Morning Edition

Weekdays, 5am - 9am

For nearly three decades, NPR's Morning Edition has prepared listeners for the day ahead with two hours of up-to-the-minute news, background analysis, commentary, and coverage of arts and sports. With nearly 14 million listeners, Morning Edition draws public radio's largest audience.

One of the most respected news magazines in the world, Morning Edition airs Monday through Friday on more than 660 NPR stations across the United States, and around the globe on NPR's international services.

Its cast of regulars includes some of the most familiar voices on radio: correspondent Susan Stamberg; commentator Frank Deford; news analysts Cokie Roberts and Juan Williams; and newscasters Jean Cochran and Carl Kasell.

Produced by NPR in Washington, D.C., Morning Edition draws on reporting from correspondents based in 17 countries around the world, and producers and reporters in 17 locations in the U.S. Their reporting is supplemented by NPR member station reporters across the country and a strong corps of independent producers and reporters in the public radio system.

Since its debut in 1979, Morning Edition has garnered broadcasting's highest honors — including the George Foster Peabody Award and the Alfred I. duPont-Columbia University Award.

5:06 - StarDate
6:53 - Paul Caiano's Weather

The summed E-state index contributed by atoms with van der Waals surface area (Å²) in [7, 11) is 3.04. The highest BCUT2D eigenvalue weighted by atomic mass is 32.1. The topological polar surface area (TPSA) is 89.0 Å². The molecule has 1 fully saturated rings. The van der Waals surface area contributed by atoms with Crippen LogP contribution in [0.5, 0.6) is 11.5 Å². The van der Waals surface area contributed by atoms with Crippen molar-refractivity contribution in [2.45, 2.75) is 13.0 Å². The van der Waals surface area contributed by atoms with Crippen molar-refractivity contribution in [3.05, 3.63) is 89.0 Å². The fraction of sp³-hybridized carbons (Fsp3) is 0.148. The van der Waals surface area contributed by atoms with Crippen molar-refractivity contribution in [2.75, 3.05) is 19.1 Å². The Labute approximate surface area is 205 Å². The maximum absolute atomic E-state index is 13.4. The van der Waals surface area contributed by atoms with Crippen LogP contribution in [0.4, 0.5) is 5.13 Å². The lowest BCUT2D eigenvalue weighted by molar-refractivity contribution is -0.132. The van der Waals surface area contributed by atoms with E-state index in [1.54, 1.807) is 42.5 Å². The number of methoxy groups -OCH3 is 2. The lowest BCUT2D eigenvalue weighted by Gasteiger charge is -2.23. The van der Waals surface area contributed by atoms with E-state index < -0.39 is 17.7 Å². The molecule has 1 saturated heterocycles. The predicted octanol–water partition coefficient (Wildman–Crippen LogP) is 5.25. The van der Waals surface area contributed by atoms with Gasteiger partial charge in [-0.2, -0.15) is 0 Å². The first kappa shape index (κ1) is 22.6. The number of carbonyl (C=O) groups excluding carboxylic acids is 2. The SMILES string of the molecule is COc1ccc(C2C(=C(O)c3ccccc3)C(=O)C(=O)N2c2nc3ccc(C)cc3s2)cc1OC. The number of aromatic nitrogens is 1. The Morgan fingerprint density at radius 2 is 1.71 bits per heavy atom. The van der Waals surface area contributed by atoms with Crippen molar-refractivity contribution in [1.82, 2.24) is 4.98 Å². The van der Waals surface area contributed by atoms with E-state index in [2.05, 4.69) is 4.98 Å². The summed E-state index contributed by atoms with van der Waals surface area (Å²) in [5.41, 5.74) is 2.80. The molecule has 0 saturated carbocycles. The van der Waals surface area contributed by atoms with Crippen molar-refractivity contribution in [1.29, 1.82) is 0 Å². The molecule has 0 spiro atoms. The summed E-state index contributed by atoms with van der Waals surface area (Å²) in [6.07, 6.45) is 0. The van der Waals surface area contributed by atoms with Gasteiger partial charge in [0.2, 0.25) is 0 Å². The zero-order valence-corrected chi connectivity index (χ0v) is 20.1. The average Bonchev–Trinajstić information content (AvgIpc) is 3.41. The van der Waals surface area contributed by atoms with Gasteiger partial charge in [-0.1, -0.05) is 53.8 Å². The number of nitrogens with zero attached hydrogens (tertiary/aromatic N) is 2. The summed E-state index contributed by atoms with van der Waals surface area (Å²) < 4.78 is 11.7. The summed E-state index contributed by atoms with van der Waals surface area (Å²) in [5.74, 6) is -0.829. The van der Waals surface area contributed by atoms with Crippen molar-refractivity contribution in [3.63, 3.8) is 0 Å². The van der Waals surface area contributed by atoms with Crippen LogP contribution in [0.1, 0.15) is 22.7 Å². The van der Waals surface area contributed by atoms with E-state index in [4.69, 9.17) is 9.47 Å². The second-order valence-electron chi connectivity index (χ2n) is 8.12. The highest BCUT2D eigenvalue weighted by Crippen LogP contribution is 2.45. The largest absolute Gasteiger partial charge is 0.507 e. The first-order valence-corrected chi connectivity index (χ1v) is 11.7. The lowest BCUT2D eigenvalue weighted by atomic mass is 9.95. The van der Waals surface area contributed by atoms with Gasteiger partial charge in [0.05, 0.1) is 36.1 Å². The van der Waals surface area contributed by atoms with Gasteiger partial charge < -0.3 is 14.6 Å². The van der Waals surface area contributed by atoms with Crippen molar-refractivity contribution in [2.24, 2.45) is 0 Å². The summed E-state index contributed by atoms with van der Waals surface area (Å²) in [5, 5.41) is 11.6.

7:34 - Academic Minute
7:50 - Marketplace
8:35 - Writer's Almanac
8:50 - Marketplace

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World
7:30 am
Mon July 22, 2013

Septuagenarian Superhero? Man Lifts Car Off Son-In-Law

Transcript

DAVID GREENE, HOST:

Good morning. I'm David Greene with a tale of neither a bird nor a plane. Cecil Stuckless was fixing a Jeep in Salvage, Newfoundland with his son-in-law, who was working under the car. Stuckless told the CBC he was getting a tool when the car suddenly fell. He summoned all his strength and lifted the Jeep just enough to save his son-in-law. Impressive for anybody, let alone a 72-year-old.

Asked if he was Superman, Cecil said: No, I'm not super. I just did what I could.

New England News
7:16 am
Mon July 22, 2013

West Springfield Expected To Set Casino Vote Soon

Credit commons.wikimedia.org

The town council in West Springfield, Massachusetts has scheduled a meeting to set a date for a voter referendum on the casino development deal proposed by Hard Rock International.

The President of Hard Rock New England said he'll ask the council when it meets on Tuesday to schedule the referendum for Sept. 10, before the start of the Big E expo the following weekend.

Hard Rock wants to build an $800 million resort casino on part of the Eastern States Exhibition fairgrounds.

Springfield voters last week approved a casino development deal with MGM Resorts.

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New York News
7:10 am
Mon July 22, 2013

NY Gov, NYC Mayor Face Off On Adirondack River

Credit wikipedia commons

Two of New York's top officials are making waves in the Adirondacks.

Gov. Andrew Cuomo and New York City Mayor Michael Bloomberg will paddle down the Indian River in a whitewater rafting race at noon today on the second day of Cuomo's inaugural Adirondack Challenge festival in Indian Lake.

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New York News
7:00 am
Mon July 22, 2013

NY Indoor Smoking Ban 10 Years Later

Credit wikipedia commons

New York marks the 10th anniversary of its landmark indoor smoking ban this week with advocates saying thousands of lives were saved while even opponents say most of their concerns were blown away.